Last week’s National Water Week and the upcoming World Water Week in Stockholm bring attention to water crises facing communities and governments around the world. Water shortages and contamination are challenging governments and industry leaders to come up with innovative water management solutions.
The news two years ago that Cape Town residents in South Africa were counting the days till they ran out of water rang alarms around the world.
But it is not just the African continent that faces water shortages. The World Wildlife Fund predicts that two-thirds of the world’s population may be struggling with water shortages by 2025.
Expanding and lengthed water droughts have sparked local governments and water industry leaders to take action.
In Calfornia, former Governor Jerry Brown issued an executive order in 2015 that cities throughout the state reduce water usage by 25%. He followed up in 2018 by creating permanent water conservation rules.
California is not alone. A study by the U.S. Government and Accountability Office found that 40 out of 50 states are expected to face water shortages by 2025.
Drought is not the only cause of water shortages. Expanding populations, such as in Nevada and Arizona where the U.S. Census Bureau projects populations to double by 2030, also contribute to water scarcity.
In addition to water shortages and sustainability, other issues facing water management organizations and governments is contamination and pollution.
A News21 investigation called Troubled Water two years ago found that contamination from six decades of industrial waste dumping, farming pollution, and aging water infrastructure has contributed to unsafe water. Poorer regions are most affected by water contamination.
National Water Week Addresses Investment in Clean, Sustainable Water Management
In the face of safe water and shortage issues, the nation’s water, wastewater, and stormwater utility leaders gathered in Washington last week to discuss water management and investment possibilities.
The event, “National Water Policy Fly-In,” served as an anchor for National Water Week.
It was presented by the National Associate of Clean Water Agencies (NACWA), the Water Environment Federation (WEF), and the WaterReuse Association.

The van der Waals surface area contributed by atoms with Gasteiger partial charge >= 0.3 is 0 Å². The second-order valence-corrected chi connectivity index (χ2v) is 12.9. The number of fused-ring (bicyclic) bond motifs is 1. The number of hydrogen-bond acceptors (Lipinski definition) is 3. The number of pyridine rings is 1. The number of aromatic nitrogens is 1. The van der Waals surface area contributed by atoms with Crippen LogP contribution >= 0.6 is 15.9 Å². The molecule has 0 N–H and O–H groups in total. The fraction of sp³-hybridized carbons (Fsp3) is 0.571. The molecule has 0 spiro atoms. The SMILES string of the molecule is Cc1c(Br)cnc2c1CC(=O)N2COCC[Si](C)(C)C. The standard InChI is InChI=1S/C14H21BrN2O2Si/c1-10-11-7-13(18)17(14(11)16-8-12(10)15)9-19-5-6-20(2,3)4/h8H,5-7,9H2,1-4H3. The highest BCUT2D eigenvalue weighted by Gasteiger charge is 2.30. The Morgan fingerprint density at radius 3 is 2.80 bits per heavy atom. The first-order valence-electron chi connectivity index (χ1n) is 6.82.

The event served as a discussion forum where water utility leaders relayed to Congress the challenges facing utilities in their communities.
The importance of clean drinking water and policies that affect water utilities and water consumers were top issues. Among the discussions taking place, was a more significant federal investment in water infrastructure.
Congress is expected to take water industry concerns into consideration while working on a bipartisan infrastructure package, which could possibly be advanced this year.
If the infrastructure package is passed, it will follow the bipartisan passage of America’s Infrastructure Act of 2018.
The law provides for water infrastructure improvement in the following areas, among others:
- Flood control
- Water resources development
- Public water systems
- Improvement financing
- Technical assistance to small communities
The law also reauthorized the Water Infrastructure Finance and Innovation Act of 2014, which provides additional funding to communities covered by the Clean Water Act and Safe Drinking Water Act.
The Federal Administration and Congress plan to work with the clean water sector to improve the nation’s water infrastructure and pass policies that would help water utilities and their communities.
Breaking Down the Water Issues
Water district organizations outlined several areas they say would help provide clean, affordable and sustainable water for all U.S. citizens.
Utility leaders called on Congress to fund already passed acts and to increase existing clean water funds. They also asked for full funding of new grant programs under America’s Water Infrastructure Act of 2018.
Breakout discussions between the Federal Agency and utility management leaders also addressed water reuse, compliance, and peak flow management, among other areas of water management.
In addition to water loss and management issues, keeping the nation’s water supplies clean and safe is also imperative.
During National Water Week, issues such as security, nutrient pollution, and green infrastructure were also discussed.
World Water Week Continues Theme of Access for All
The theme for World Water Week, which takes place in Stockholm, August 25 to August 30, 2019, is “Water for Society – Including All.” It follows the objective of the United Nation’s Sustainable Development Goals, “No One Left Behind.”
World Water Week will focus the discussion on access to and use of clean, quality water for all people around the globe.
The Stockholm International Water Institute (SIWI) is the organizer of World Water Week.